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Volt receives EPA ratings and label: 93 mpg-e all-electric, 37 mpg gas-only, 60 mpg-e combined

24 November 2010

The US Environmental Protection Agency (EPA) has issued its fuel economy ratings and accompanying fuel economy label for the 2011 Chevrolet Volt extended-range electric vehicle. The dual-fuel vehicle (electricity and gasoline) is rated at 93 miles per gallon-equivalent (combined city/highway) in all-electric mode (36 kWh/100 miles) and 37 mpg US in gas-only mode (2.7 gallons per 100 miles).

The new fuel economy label for the 2011 Volt. Click to enlarge.

All-electric range under the EPA rating is 35 miles; total range for the car is 379 miles.

The two modes are combined into an illustrative 60 mpg-e combined rating for the vehicle. On a conference call discussing the numbers, Doug Parks, Chevrolet Volt Global Vehicle Line Executive noted that the combined figure will vary widely based on driving patterns. I.e., more electric driving pushes it closer to the 93 mpg-e figure; less pushes it closer to the 37.

In an attempt to convey to consumers the variability of the fuel economy outcome based on miles driven between charges, the EPA also includes a table showing fuel economy and electricity consumed for 5 different scenarios: 30, 45, 60 and 75 miles driven between a full charge, and a never charge scenario.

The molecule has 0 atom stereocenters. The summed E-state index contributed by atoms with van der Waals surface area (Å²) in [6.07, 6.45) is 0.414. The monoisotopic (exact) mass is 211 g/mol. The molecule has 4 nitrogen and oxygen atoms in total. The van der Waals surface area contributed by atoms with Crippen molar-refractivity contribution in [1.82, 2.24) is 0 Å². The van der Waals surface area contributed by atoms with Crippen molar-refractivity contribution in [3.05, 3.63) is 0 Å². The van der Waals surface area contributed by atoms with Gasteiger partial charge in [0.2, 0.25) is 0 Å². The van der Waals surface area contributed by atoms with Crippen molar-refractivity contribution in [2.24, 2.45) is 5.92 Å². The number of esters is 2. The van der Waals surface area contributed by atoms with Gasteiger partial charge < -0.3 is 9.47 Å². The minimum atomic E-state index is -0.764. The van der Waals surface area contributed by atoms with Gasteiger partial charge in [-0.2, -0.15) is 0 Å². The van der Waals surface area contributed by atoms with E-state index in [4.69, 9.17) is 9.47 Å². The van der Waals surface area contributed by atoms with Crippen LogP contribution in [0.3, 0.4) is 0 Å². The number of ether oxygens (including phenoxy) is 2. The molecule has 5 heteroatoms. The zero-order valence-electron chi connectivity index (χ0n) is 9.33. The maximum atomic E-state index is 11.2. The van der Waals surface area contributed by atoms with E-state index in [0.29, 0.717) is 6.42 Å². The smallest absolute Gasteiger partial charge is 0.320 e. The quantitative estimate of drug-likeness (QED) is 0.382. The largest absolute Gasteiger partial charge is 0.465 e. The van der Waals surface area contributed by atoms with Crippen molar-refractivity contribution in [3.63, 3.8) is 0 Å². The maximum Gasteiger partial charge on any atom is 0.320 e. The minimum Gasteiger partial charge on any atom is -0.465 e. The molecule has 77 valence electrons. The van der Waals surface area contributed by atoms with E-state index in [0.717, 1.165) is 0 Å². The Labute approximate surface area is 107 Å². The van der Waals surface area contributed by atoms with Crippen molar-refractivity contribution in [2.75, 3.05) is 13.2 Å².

Under that last scenario (the gas-only scenario), the 37 mpg figure results from 35 mpg city, 40 mpg highway.

November 24, 2010 in Brief | Permalink | Comments (24) | TrackBack (0)


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OK so now we can compare the Volt to the Leaf;

Yes, 93 mpge vs 99 mpge. The difference could be a bit more. Was the Leaf tested at different speeds and terrains and under same load and conditions? Either the Volt is overrated by 5% to 10% or the Leaf is underrated by a similar amount or conditions were not the same.

Let's see what average users will get.

For the Volt EPA assumes the national kWh price is 11 cents and for the Leaf they assume 12 cents per kWh. Why? It is only a day or two after the Leaf got its lable and EPA changed a key economic assumption by almost 10%. Hmm.

Toyota at 50 mpg now is reduced to the third place in the mpg race with the Volt at 60 mpg and the Leaf at 99 mpg. So Toyotas 10 years US mpg leadership is broken and that is making auto history.